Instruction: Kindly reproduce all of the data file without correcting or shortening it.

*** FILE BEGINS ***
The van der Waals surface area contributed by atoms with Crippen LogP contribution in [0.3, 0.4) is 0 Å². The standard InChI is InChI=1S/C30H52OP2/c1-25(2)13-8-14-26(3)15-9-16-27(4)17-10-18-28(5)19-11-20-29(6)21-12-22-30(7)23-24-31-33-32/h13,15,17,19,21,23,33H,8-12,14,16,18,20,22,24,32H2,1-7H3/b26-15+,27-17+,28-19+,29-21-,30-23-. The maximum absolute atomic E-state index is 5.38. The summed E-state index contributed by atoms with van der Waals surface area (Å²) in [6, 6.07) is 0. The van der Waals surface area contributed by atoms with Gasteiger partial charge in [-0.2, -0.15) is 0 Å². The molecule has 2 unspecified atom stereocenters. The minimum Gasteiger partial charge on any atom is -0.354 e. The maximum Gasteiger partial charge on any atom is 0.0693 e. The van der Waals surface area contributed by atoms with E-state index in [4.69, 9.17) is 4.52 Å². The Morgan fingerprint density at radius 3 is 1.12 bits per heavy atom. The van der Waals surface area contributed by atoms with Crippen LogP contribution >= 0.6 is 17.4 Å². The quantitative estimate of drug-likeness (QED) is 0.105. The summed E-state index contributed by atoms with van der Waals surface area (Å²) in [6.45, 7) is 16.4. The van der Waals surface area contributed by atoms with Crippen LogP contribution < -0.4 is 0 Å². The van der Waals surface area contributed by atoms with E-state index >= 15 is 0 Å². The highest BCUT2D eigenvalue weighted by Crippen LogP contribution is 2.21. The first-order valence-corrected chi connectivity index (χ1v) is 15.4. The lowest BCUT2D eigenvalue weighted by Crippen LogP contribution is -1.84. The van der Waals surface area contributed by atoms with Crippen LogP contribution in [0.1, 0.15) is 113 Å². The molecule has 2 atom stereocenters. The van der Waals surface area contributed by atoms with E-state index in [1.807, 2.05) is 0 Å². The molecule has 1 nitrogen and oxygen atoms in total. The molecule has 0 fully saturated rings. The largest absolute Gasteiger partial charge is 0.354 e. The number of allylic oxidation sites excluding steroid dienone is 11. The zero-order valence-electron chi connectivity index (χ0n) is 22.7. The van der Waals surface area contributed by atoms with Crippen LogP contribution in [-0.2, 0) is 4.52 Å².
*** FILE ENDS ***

The van der Waals surface area contributed by atoms with Crippen LogP contribution in [0.3, 0.4) is 0 Å². The standard InChI is InChI=1S/C30H52OP2/c1-25(2)13-8-14-26(3)15-9-16-27(4)17-10-18-28(5)19-11-20-29(6)21-12-22-30(7)23-24-31-33-32/h13,15,17,19,21,23,33H,8-12,14,16,18,20,22,24,32H2,1-7H3/b26-15+,27-17+,28-19+,29-21-,30-23-. The maximum absolute atomic E-state index is 5.38. The summed E-state index contributed by atoms with van der Waals surface area (Å²) in [6, 6.07) is 0. The van der Waals surface area contributed by atoms with Gasteiger partial charge in [-0.2, -0.15) is 0 Å². The molecule has 2 unspecified atom stereocenters. The minimum Gasteiger partial charge on any atom is -0.354 e. The maximum Gasteiger partial charge on any atom is 0.0693 e. The van der Waals surface area contributed by atoms with E-state index in [4.69, 9.17) is 4.52 Å². The Morgan fingerprint density at radius 3 is 1.12 bits per heavy atom. The van der Waals surface area contributed by atoms with Crippen LogP contribution >= 0.6 is 17.4 Å². The quantitative estimate of drug-likeness (QED) is 0.105. The summed E-state index contributed by atoms with van der Waals surface area (Å²) in [6.45, 7) is 16.4. The van der Waals surface area contributed by atoms with Crippen LogP contribution < -0.4 is 0 Å². The van der Waals surface area contributed by atoms with E-state index >= 15 is 0 Å². The highest BCUT2D eigenvalue weighted by Crippen LogP contribution is 2.21. The first-order valence-corrected chi connectivity index (χ1v) is 15.4. The lowest BCUT2D eigenvalue weighted by Crippen LogP contribution is -1.84. The van der Waals surface area contributed by atoms with Crippen LogP contribution in [0.1, 0.15) is 113 Å². The molecule has 2 atom stereocenters. The van der Waals surface area contributed by atoms with E-state index in [1.807, 2.05) is 0 Å². The molecule has 1 nitrogen and oxygen atoms in total. The molecule has 0 fully saturated rings. The largest absolute Gasteiger partial charge is 0.354 e. The number of allylic oxidation sites excluding steroid dienone is 11. The zero-order valence-electron chi connectivity index (χ0n) is 22.7. The van der Waals surface area contributed by atoms with Crippen LogP contribution in [-0.2, 0) is 4.52 Å².